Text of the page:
Instead, I kept a simple notebook over the past couple years of my favorite everyday preparations—ones I revisit often. The recipes are rooted in whole and natural foods, typically feature a handful of seasonal ingredients, offer some inkling of nutritional balance, and broadly speaking come together with minimal effort.
For those of you with Super Natural Cooking , consider this a companion volume. Many of the building blocks I outlined in that book are put into practice here. Simply put—here are real foods and good ingredients made into dishes that are nourishing and worth eating and sharing. You might rightly suspect my favorite section at the grocery store are the bins containing grains, dried beans, and flour. I tend to cook with whole, natural foods—whole grains, whole grain flours, minimally processed sweeteners, and fresh produce—ingredients that are as seasonal and nutritionally intact as possible.
Those sorts of ingredients aside, a good portion of the food I buy is grown or produced locally. And while I run the risk of sounding a bit preachy, supporting good ingredients grown or produced by people who care about our health and the health of our environment is something about which I feel strongly. Or that are made with as little processing and as few added flavorings, stabilizers, and preservatives as possible, keeping nutrients and original flavors intact.
For example, wheat berries ground into flour, grated coconut pressed into coconut milk, cream paddled into butter, or chopped tomatoes simmered into tomato sauce.
For me, focusing on natural ingredients also means doing my best to avoid genetically modified and chemically fertilized crops, as well as dairy products that come from cows treated with growth hormones. I want each meal I eat to deliver as much nutritional punch as possible, and focusing on a range of real, minimally processed foods is the way I go about it. For those of you who bake strictly with whole grain flours, I try to make note of what you can expect from using percent whole grain flours in those recipes.
For me, this means being vegetarian, buying a good percentage of my ingredients from local producers, and seeking out sustainably produced ingredients.
Many of the recipes in this book, particularly the main dishes, welcome substitutions, and I encourage you to use some of the ideas as starting points. Go from there based on what is available in your area, or what your family likes to eat. These are the sorts of things that get me excited to cook each day, and I do my best to let them inspire my time in the kitchen before all else.
My Everyday Pantry While my everyday cooking is most often dictated by seasonal produce, I need to keep a supporting cast of ingredients on hand so I can put that produce to work in a variety of ways. I went into a lot of detail about the minutiae of individual ingredients and some of their nutritional benefits in Super Natural Cooking —specifically, how to build a natural foods pantry.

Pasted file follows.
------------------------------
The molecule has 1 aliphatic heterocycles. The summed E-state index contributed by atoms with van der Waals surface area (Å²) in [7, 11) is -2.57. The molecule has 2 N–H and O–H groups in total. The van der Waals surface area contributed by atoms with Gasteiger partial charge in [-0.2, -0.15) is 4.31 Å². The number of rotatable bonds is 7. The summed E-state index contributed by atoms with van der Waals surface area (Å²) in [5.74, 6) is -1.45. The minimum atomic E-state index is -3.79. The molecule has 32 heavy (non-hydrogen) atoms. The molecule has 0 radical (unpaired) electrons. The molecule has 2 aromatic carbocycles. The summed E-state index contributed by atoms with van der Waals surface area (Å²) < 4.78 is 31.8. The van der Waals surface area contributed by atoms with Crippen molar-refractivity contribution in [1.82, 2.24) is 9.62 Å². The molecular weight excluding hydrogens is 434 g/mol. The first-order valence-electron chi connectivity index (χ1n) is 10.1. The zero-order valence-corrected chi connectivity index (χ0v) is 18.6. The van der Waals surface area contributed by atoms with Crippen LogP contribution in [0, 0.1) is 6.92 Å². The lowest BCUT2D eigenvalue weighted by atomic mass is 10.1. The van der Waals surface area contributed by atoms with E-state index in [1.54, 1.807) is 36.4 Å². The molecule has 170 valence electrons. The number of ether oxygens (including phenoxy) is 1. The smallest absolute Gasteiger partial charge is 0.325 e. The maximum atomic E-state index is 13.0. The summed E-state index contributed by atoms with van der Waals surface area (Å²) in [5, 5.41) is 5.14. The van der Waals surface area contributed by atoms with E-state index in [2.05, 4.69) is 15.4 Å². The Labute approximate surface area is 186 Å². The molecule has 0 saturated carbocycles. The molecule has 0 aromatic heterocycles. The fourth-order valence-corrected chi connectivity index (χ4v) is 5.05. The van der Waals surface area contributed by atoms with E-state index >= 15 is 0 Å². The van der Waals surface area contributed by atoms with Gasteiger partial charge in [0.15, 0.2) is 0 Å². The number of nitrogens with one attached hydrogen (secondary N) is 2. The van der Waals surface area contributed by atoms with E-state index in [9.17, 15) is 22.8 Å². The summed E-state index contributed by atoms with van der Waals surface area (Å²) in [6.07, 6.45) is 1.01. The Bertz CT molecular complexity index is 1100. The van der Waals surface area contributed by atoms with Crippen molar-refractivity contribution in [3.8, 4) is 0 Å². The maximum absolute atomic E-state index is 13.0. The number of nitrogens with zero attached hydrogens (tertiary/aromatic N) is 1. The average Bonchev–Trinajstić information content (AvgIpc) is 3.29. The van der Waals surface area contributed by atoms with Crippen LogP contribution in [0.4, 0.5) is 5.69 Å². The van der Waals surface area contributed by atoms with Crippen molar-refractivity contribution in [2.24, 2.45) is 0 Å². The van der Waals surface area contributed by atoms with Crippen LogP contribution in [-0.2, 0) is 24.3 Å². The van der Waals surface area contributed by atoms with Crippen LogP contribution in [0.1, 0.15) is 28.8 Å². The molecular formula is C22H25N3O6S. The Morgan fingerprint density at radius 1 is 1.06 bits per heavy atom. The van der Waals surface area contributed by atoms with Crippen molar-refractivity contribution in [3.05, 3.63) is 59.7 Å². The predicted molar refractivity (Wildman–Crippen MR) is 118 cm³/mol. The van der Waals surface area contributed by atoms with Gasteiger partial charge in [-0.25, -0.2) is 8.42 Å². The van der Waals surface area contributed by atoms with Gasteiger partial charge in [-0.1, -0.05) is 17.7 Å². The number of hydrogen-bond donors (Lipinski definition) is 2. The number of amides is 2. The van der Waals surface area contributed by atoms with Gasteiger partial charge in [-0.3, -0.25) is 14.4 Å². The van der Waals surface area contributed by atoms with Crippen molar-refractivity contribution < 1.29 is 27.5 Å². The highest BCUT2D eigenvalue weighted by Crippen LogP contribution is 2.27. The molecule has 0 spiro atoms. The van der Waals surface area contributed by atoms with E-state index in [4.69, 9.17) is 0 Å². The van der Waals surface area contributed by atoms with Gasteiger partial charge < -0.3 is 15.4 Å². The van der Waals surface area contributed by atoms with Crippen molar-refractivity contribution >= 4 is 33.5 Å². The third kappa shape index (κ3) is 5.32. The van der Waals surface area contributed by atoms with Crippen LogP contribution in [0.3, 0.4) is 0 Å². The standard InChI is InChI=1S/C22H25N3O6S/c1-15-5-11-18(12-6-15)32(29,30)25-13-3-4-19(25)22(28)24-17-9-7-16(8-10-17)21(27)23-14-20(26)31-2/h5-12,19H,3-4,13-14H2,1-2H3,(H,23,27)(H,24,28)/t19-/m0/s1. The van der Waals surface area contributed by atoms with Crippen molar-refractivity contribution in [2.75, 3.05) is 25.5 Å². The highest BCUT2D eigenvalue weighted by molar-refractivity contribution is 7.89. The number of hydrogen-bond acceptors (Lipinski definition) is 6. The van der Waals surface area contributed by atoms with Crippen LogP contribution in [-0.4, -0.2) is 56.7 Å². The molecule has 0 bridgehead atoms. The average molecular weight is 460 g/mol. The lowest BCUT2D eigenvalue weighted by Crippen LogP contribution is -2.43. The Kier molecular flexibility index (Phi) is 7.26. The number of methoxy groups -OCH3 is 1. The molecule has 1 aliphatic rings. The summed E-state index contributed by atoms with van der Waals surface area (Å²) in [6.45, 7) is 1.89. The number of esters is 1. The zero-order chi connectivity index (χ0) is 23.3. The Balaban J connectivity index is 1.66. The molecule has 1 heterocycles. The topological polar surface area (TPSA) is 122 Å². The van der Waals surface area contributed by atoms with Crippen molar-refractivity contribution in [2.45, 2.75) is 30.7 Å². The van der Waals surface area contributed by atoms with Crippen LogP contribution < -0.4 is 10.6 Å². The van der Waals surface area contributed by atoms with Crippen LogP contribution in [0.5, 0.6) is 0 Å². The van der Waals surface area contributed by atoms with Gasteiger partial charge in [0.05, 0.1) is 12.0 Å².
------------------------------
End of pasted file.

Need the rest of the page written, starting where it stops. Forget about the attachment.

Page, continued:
Before we get started, just a few notes. I suspect that would get tedious and turn off some of you. What I will say is that I care about supporting producers and farmers who are using sustainable farming methods. I read a report that over million pounds of pesticides were sprayed in California in , a statistic I find heartbreaking. I know we can do better, and I try to vote for that change with my grocery dollars.
I buy dairy products from farmers who pasture-graze their growth hormone—free cows and I purchase eggs from farmers who keep small flocks of pastured hens. I look for cooking oils and fats made from good ingredients, which have been naturally pressed or produced without stripping them of their personality. Avoiding oils that have been processed with solvents, deodorizers, or heated to damaging temperatures is important. Then, once in my kitchen, I think about how each cooking oil stands up to heat differently, and take that into consideration, too.
I keep a few extra-virgin olive oils on hand. Of those, I typically have one that could be considered my day-to-day olive oil. The other extra-virgin olive oils are more special and costly , and I think about them as finishing oils. I like to cook and bake with butter, sometimes clarified, sometimes browned. You can make clarified butter yourself see page or buy it. Making it yourself is more economical. It has full, rich flavor and a substantially higher smoke point than olive oil.
trusvolkbubblisa.tk Certain curries really come to life when you use it to start things off, and you can combine it in a pan alongside olive oil to give the olive oil more range. I like to use brown butter see page in baking or for drizzling, as well as plain butter, both salted and unsalted. Extra-virgin coconut oil is fun to experiment with, although its assertive coconut scent limits what I use it for. I use it in the early stages of some Thai-style curries, and in just about any cooking that has coconut milk in it. I use little whispers of toasted sesame oil in my cooking, but it can be devastatingly overpowering.
Cold-pressed nut oils are nice to have on hand, particularly in the fall and winter when the weather cools and heartier meals are in order. I look for cold-pressed, artisan pistachio oils, toasted pumpkin seed oils, hazelnut oils, as well as walnut oils. They should smell like an intense version of the nut or seed from which they were pressed.
Gentle heat helps to release their scent, and they shine drizzled over dishes like warm farro salads and just-out-of-the oven casseroles. They tend to go rancid in a flash and are expensive to replace. There are other quick-cooking grains, but these are the ones I use most often. Whole-wheat couscous, a tiny grain-shaped pasta, is great for quick salads and for stuffing vegetables like tomatoes or zucchini.